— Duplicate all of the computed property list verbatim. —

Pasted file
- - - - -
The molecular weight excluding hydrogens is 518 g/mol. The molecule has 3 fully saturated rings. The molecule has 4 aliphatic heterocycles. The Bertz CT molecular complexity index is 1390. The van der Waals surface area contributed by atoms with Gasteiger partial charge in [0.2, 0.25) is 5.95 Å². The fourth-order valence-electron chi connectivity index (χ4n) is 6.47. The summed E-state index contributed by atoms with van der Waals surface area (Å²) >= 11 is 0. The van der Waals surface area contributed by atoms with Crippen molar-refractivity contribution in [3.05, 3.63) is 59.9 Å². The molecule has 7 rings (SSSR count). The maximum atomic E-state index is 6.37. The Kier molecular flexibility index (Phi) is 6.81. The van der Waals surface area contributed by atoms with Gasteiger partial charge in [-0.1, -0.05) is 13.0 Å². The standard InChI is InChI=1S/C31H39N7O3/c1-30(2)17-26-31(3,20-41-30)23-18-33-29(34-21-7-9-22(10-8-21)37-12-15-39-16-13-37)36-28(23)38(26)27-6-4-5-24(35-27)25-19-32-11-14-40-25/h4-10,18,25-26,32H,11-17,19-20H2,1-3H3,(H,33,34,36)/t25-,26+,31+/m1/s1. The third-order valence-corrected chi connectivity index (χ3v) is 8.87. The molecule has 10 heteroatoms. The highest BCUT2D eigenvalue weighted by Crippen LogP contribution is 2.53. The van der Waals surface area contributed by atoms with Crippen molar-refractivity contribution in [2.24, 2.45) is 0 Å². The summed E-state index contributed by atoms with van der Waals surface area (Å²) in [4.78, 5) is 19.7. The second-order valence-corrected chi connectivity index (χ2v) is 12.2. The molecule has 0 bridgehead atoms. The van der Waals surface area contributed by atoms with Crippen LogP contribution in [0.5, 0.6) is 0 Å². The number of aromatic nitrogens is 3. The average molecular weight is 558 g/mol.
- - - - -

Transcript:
The molecular weight excluding hydrogens is 518 g/mol. The molecule has 3 fully saturated rings. The molecule has 4 aliphatic heterocycles. The Bertz CT molecular complexity index is 1390. The van der Waals surface area contributed by atoms with Gasteiger partial charge in [0.2, 0.25) is 5.95 Å². The fourth-order valence-electron chi connectivity index (χ4n) is 6.47. The summed E-state index contributed by atoms with van der Waals surface area (Å²) >= 11 is 0. The van der Waals surface area contributed by atoms with Crippen molar-refractivity contribution in [3.05, 3.63) is 59.9 Å². The molecule has 7 rings (SSSR count). The maximum atomic E-state index is 6.37. The Kier molecular flexibility index (Phi) is 6.81. The van der Waals surface area contributed by atoms with Gasteiger partial charge in [-0.1, -0.05) is 13.0 Å². The standard InChI is InChI=1S/C31H39N7O3/c1-30(2)17-26-31(3,20-41-30)23-18-33-29(34-21-7-9-22(10-8-21)37-12-15-39-16-13-37)36-28(23)38(26)27-6-4-5-24(35-27)25-19-32-11-14-40-25/h4-10,18,25-26,32H,11-17,19-20H2,1-3H3,(H,33,34,36)/t25-,26+,31+/m1/s1. The third-order valence-corrected chi connectivity index (χ3v) is 8.87. The molecule has 10 heteroatoms. The highest BCUT2D eigenvalue weighted by Crippen LogP contribution is 2.53. The van der Waals surface area contributed by atoms with Crippen molar-refractivity contribution in [2.24, 2.45) is 0 Å². The summed E-state index contributed by atoms with van der Waals surface area (Å²) in [4.78, 5) is 19.7. The second-order valence-corrected chi connectivity index (χ2v) is 12.2. The molecule has 0 bridgehead atoms. The van der Waals surface area contributed by atoms with Crippen LogP contribution in [0.5, 0.6) is 0 Å². The number of aromatic nitrogens is 3. The average molecular weight is 558 g/mol.